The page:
Everyone believes things that aren’t true, and often our ‘failures’ are nothing more than having the courage to check if a belief is true.
In an experimentation culture, success lies in having the idea, formulating the hypothesis and running the experiment to test it. We can’t control or predict the outcome, and more often than not we fail. Reframing success as having an idea, developing it and following through with it not only helps to motivate your team but it puts success in your control. And hey, if the experiment pays off thats an added bonus!

Experimentation at Boundless Mind

To ensure that you’re doing more than guessing and checking as you change things, you need to understand both the underlying domain model of what you’re experimenting on (human behavior), and have the right tools to be rigorous about the experiment you’re conducting. These both matter because without an understanding of the phenomenon you’re experimenting on, you won’t be able to make any new predictions as a consequence of your findings. And without experimental rigor, you can’t know whether or not the data you’re collecting accurately represents real life, or is experimental error. It will all have been a waste of time.

For example, at Boundless Mind, we help teams experimentally optimize positive reinforcement in their user experience. We chose this approach – positive reinforcement – because the paradigm for the domain model we’re working on (human behavior and human habits) predicted where we should experiment first: reinforcement. The frequency of a behavior is modified most effectively by the pattern and rhythm of reinforcement that we receive for behavior. We didn’t have to derive that from first principles: by understanding the underlying phenomenon that we’re interested in experimenting on, we could select an appropriate method and route to intervention (also, why we passed on working on Push Notifications first: the domain model of human psychology suggests that triggering a behavior alone is not particularly effective at habit formation).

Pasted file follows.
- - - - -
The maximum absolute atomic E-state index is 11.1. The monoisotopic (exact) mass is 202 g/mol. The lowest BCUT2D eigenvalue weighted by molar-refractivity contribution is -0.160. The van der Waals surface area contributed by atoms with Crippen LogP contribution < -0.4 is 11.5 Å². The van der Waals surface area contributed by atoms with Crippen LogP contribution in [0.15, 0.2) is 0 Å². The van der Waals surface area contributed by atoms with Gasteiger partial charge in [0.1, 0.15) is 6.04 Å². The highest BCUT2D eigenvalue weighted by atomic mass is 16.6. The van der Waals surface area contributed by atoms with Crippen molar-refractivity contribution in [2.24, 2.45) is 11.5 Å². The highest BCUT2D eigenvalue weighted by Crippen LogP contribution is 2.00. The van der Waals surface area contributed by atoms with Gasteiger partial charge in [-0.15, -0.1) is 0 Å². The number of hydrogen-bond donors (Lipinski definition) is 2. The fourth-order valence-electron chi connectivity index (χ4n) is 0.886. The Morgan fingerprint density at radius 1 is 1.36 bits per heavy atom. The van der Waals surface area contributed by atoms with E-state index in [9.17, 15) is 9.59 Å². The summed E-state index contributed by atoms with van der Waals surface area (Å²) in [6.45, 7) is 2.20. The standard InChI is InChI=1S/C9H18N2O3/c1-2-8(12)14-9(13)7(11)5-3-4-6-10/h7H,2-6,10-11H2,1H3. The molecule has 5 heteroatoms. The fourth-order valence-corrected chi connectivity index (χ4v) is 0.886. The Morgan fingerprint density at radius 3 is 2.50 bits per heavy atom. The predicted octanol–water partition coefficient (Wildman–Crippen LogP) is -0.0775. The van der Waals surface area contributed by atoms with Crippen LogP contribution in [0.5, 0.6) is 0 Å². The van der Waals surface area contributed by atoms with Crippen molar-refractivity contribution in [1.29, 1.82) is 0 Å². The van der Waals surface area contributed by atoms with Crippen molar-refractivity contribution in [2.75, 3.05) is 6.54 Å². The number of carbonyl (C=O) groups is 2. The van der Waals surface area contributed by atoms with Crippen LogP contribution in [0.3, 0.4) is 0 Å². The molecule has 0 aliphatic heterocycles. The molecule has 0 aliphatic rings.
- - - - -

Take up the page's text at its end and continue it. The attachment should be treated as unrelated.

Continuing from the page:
So when beginning to experiment yourself, what is the underlying model that describes what you’re trying to change? How do you know this to be the case? And what work has already been done in the field to flesh out the paradigms that describe that phenomenon? If you’re working on smartphone apps, chances are your underlying phenomenon are going to be human psychology and neuroscience. If you haven’t yet, check out our Required Reading list for some of the books that helped us better make sense of how and why users do what they do (no PhD required!)

We built a rigorous experimentation engine to try new and improved ways of personalizing delight for users AND do so in a way that let us continue to predict and learn. We’re fortunate to have backgrounds in experimental sciences, so we could build this in-house. But for teams that aren’t interested in going back to grad school – or hiring out a science team to work with your engineers, there are great tools online for experimentation. Personally, we like Optimizely and Taplytics. Once you have a great framework selected, we’d strongly suggest brushing up a little on experimental design to help you make sure that you’ve constructed your experiment well.

Want to learn more about behavior design? Reserve a copy of our upcoming ebook!

Lindsey Meredith